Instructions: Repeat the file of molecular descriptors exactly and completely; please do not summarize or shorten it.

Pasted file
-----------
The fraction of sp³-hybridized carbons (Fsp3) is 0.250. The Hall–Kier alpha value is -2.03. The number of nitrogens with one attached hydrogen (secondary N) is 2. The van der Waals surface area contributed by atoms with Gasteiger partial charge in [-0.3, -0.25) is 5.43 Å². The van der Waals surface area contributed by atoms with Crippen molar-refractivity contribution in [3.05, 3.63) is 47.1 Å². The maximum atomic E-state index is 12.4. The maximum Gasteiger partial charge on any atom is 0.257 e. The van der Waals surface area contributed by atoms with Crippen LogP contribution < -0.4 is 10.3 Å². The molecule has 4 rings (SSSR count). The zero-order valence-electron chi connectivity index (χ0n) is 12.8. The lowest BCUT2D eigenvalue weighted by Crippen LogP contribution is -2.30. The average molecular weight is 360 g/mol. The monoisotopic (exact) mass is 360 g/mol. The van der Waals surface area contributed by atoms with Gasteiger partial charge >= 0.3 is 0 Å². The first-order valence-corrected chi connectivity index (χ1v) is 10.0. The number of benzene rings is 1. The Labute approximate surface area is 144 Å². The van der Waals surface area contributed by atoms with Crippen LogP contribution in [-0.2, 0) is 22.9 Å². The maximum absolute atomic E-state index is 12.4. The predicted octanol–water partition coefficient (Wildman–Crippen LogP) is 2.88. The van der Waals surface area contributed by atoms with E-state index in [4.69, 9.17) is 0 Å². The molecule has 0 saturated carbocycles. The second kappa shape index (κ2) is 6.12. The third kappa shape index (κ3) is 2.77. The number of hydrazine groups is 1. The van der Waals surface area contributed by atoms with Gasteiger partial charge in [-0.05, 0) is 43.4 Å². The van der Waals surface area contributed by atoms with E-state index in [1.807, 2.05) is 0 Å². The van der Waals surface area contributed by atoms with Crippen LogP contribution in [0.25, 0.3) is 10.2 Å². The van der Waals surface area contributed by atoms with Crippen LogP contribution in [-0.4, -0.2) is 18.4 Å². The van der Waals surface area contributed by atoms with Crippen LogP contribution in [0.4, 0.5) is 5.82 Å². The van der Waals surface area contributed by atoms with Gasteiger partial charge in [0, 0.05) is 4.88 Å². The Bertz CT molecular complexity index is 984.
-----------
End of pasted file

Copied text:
The fraction of sp³-hybridized carbons (Fsp3) is 0.250. The Hall–Kier alpha value is -2.03. The number of nitrogens with one attached hydrogen (secondary N) is 2. The van der Waals surface area contributed by atoms with Gasteiger partial charge in [-0.3, -0.25) is 5.43 Å². The van der Waals surface area contributed by atoms with Crippen molar-refractivity contribution in [3.05, 3.63) is 47.1 Å². The maximum atomic E-state index is 12.4. The maximum Gasteiger partial charge on any atom is 0.257 e. The van der Waals surface area contributed by atoms with Crippen LogP contribution < -0.4 is 10.3 Å². The molecule has 4 rings (SSSR count). The zero-order valence-electron chi connectivity index (χ0n) is 12.8. The lowest BCUT2D eigenvalue weighted by Crippen LogP contribution is -2.30. The average molecular weight is 360 g/mol. The monoisotopic (exact) mass is 360 g/mol. The van der Waals surface area contributed by atoms with Gasteiger partial charge >= 0.3 is 0 Å². The first-order valence-corrected chi connectivity index (χ1v) is 10.0. The number of benzene rings is 1. The Labute approximate surface area is 144 Å². The van der Waals surface area contributed by atoms with Crippen LogP contribution in [-0.2, 0) is 22.9 Å². The maximum absolute atomic E-state index is 12.4. The predicted octanol–water partition coefficient (Wildman–Crippen LogP) is 2.88. The van der Waals surface area contributed by atoms with E-state index in [4.69, 9.17) is 0 Å². The molecule has 0 saturated carbocycles. The second kappa shape index (κ2) is 6.12. The third kappa shape index (κ3) is 2.77. The number of hydrazine groups is 1. The van der Waals surface area contributed by atoms with Gasteiger partial charge in [-0.05, 0) is 43.4 Å². The van der Waals surface area contributed by atoms with E-state index in [1.807, 2.05) is 0 Å². The van der Waals surface area contributed by atoms with Crippen LogP contribution in [0.25, 0.3) is 10.2 Å². The van der Waals surface area contributed by atoms with Crippen LogP contribution in [-0.4, -0.2) is 18.4 Å². The van der Waals surface area contributed by atoms with Crippen LogP contribution in [0.4, 0.5) is 5.82 Å². The van der Waals surface area contributed by atoms with Gasteiger partial charge in [0, 0.05) is 4.88 Å². The Bertz CT molecular complexity index is 984.